World Cancer Day is February 4, when people across the globe come together to work toward reducing the global burden of cancer. An integral part of this work is scientific research that leads to innovative treatments, ultimately saving lives.
Despite promising advances in treatment, cancers are among the leading cause of disease and deaths worldwide. Cancers know no boundaries, and have devastating impacts on families across the globe.
In 2012, there were more than 900,000 new cases of blood cancers around the world. In fact, leukemia was the tenth most common cause of cancer death, and lymphomas were the seventh most common form of cancer. In the United States, blood cancers are the third leading cause of cancer-related death, behind cancers of the respiratory and digestive systems.
At The Leukemia & Lymphoma Society (LLS) our mission is to cure leukemia, lymphoma, Hodgkin's disease and myeloma, and improve the quality of life of patients and their families. Since its inception in 1949, LLS has invested more than $1 billion in cutting-edge research to advance lifesaving treatments and cures.
On World Cancer Day, it is important to recognize the world-renowned blood cancer researchers and clinicians across the globe who work tirelessly every day to make our mission a reality. Currently, LLS is funding scientific research in eight countries around the globe, investing in breakthrough research in the United States, Australia, Belgium, Canada, Italy, Netherlands, Switzerland and England. Here are some highlights:
In Canada, Tak Mak, Ph.D., Princess Margaret Cancer Centre, University Health Network in Toronto, was recently awarded a prestigious $5 million Specialized Center of Research (SCOR) grant for a five-year research program, which brings together an international team of researchers across disciplines and institutions. Mak’s research team is studying mutations that cause leukemia and lymphoma to understand how they affect resistance to therapy, which will lead to new and better therapies.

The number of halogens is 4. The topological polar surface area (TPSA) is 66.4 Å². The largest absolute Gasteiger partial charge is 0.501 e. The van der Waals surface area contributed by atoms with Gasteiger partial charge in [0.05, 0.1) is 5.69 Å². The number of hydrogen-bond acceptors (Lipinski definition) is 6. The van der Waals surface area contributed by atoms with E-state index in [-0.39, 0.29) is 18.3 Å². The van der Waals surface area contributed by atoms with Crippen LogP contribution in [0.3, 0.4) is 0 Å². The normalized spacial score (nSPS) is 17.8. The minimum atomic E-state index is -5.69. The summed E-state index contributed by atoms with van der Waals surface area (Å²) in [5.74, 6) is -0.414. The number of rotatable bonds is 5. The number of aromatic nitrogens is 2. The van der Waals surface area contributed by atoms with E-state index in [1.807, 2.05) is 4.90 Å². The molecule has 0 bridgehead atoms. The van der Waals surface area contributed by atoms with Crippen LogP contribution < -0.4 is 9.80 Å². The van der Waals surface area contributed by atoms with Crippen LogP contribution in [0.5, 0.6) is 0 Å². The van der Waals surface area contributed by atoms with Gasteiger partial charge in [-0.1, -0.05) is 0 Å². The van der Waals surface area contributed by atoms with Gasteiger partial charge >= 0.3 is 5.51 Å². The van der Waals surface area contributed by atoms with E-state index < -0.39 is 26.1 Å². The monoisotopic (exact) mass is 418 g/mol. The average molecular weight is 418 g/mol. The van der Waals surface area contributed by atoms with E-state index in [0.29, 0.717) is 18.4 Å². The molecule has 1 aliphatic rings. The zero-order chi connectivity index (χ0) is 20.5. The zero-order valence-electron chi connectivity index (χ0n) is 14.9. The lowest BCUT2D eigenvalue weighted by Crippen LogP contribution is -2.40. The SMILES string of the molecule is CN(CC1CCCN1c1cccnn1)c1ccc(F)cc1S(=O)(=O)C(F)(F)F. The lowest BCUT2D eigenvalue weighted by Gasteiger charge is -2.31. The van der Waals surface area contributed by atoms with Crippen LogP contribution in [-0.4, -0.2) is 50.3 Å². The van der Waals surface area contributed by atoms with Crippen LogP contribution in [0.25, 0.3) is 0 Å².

In Australia, Jerry M. Adams, Ph.D., Walter & Eliza Hall Institute of Medical Research, leads another prestigious SCOR program. Adams and his colleagues investigate how cell death can lead to cancer when it does not function properly, and how drugs that promote cell death can improve cancer treatment. This concept has broad applications for cancer research.
Since 2002, LLS has provided $15 million to support the work of Adams and his team to advance venetoclax (Venclexta®), a treatment that was recently approved to treat patients with a high-risk form of chronic lymphocytic leukemia (CLL). This therapy now helps patients who otherwise did not have many treatment options. There are also clinical trials using this drug to treat patients with other types of leukemia.
In Italy, LLS supports a lead researcher in a clinical trial to study new treatments for hairy cell leukemia (HCL), a rare form of blood cancer with limited therapy options. Enrico Tiacci, M.D., University of Perugia, and his research team discovered that a genetic mutation, called BRAF, is involved in the development of HCL in almost all patients.
Tiacci’s team is studying a drug that blocks BRAF. The drug was originally developed for melanoma, an unrelated skin cancer often carrying the same mutation. The drug, vemurafenib, has already shown positive results in HCL patients who have not responded well or who have had severe side effects from chemotherapy. Now, the drug is being tested in combination with rituximab, another drug that targets leukemia cells, to provide even better results.
Across the globe, researchers are conducting pivotal work leading to innovative breakthroughs that are dramatically saving lives. Today, as we all work together toward a cure, we must continue to invest in medical research so that we can save more lives.